Bradshaw returned to the R&B chart in 1953 with "Soft" (no.3), an instrumental later recorded by Bill Doggett, and "Heavy Juice" (no.9). Both of these 1953 hits featured Red Prysock on tenor saxophone. [9]

Bradshaw's later career was hampered by severe health problems, including two strokes, the first in 1954, that left him partially paralyzed. He made a return to touring in 1958. [8] His last session that year resulted in two recordings, "Short Shorts" and "Bushes" (King 5114), [6] which proved an unsuccessful attempt to reach out to the emerging teenage record market.

Weakened by the successive strokes as well as the rigors of his profession, Bradshaw died in his adopted hometown of Cincinnati from another stroke in 1958. [4] He was 51 years old. [5]

Legacy

Photograph of Tiny Bradshaw Maud Cuney Hare-137-Tiny Bradshaw.jpg
Photograph of Tiny Bradshaw

Bradshaw is remembered for a string of rhythm and blues hits. As a bandleader, he was an invaluable mentor to important musicians and arrangers including Sil Austin, Happy Caldwell, Shad Collins, Wild Bill Davis, Talib Dawud, Gil Fuller, Gigi Gryce, Big Nick Nicholas, Russell Procope, Red Prysock, Curley Russell, Calvin "Eagle Eye" Shields, Sonny Stitt, Noble "Thin Man" Watts, and Shadow Wilson. [5]

Discography

Singles

Decca Records

Regis Records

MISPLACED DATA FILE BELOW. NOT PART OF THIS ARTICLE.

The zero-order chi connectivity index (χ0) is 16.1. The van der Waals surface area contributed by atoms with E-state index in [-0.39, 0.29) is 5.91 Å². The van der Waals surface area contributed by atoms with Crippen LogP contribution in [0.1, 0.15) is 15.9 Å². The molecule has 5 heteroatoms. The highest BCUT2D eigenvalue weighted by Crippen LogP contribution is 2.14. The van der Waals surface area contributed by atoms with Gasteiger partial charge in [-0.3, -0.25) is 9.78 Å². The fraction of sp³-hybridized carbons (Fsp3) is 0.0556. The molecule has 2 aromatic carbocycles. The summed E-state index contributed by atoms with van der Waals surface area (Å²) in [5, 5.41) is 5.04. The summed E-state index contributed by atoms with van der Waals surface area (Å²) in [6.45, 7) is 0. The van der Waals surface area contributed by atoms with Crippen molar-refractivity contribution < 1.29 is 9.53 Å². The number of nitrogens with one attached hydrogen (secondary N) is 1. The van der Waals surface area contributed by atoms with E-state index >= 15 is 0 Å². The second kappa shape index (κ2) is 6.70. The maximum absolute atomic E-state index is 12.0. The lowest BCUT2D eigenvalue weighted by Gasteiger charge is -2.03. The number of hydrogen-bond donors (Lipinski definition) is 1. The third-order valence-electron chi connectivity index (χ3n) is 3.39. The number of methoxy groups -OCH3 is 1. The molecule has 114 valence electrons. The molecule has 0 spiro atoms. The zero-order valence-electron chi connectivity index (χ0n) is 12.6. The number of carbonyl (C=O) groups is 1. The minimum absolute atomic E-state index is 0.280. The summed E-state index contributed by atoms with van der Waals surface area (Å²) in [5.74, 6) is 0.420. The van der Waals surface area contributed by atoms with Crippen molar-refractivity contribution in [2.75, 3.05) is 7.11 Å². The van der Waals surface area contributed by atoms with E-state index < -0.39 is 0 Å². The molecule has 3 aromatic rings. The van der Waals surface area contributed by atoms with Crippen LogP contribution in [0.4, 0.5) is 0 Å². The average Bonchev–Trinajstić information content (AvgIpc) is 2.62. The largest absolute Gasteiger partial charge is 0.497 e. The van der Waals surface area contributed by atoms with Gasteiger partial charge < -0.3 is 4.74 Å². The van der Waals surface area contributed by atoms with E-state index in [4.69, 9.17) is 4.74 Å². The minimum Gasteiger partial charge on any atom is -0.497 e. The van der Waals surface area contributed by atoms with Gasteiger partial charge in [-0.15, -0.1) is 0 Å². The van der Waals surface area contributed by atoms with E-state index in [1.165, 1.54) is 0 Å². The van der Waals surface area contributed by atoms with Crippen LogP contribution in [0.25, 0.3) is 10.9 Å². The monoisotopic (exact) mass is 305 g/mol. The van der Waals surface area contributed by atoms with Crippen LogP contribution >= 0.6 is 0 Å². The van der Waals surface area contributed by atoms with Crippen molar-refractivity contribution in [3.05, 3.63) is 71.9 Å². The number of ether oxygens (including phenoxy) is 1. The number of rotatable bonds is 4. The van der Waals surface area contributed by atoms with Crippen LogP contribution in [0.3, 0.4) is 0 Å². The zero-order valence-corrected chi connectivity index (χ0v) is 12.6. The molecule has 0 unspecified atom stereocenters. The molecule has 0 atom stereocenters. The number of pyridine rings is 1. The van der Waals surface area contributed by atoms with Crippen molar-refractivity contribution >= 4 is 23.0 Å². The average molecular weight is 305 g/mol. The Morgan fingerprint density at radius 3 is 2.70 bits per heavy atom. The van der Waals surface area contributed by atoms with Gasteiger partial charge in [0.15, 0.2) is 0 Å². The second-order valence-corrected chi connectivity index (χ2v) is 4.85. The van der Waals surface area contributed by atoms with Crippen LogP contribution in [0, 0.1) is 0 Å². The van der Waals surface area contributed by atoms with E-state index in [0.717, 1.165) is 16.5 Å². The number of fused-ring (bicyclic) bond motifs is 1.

Manor Records

Savoy Records

King Records

Compilation albums

Related Research Articles

<span class="mw-page-title-main">Charles Brown (musician)</span> American blues singer (1922–1999)

Tony Russell "Charles" Brown was an American singer and pianist whose soft-toned, slow-paced nightclub style influenced West Coast blues in the 1940s and 1950s. Between 1949 and 1952, Brown had seven Top 10 hits in the U.S. Billboard R&B chart. His best-selling recordings included "Driftin' Blues" and "Merry Christmas Baby".

Paul "Hucklebuck" Williams was an American jazz and blues saxophonist, bandleader, and songwriter. His record "The Huckle-Buck", recorded in December 1948, was one of the most successful R&B records of the time. In his Honkers and Shouters, Arnold Shaw credited Williams as one of the first to employ the honking tenor saxophone solo that became the hallmark of rhythm and blues and rock and roll in the 1950s and early 1960s.

<span class="mw-page-title-main">Lucky Millinder</span> American swing and R&B bandleader

Lucius Venable "Lucky" Millinder was an American swing and rhythm-and-blues bandleader. Although he could not read or write music, did not play an instrument and rarely sang, his showmanship and musical taste made his bands successful. His group was said to have been the greatest big band to play rhythm and blues, and gave work to a number of musicians who later became influential at the dawn of the rock and roll era. He was inducted into the Alabama Jazz Hall of Fame in 1986.

<span class="mw-page-title-main">Red Prysock</span> American rhythm and blues saxophonist

Wilburt "Red" Prysock was an American R&B tenor saxophonist, one of the early Coleman Hawkins-influenced saxophonists to move in the direction of rhythm and blues, rather than bebop.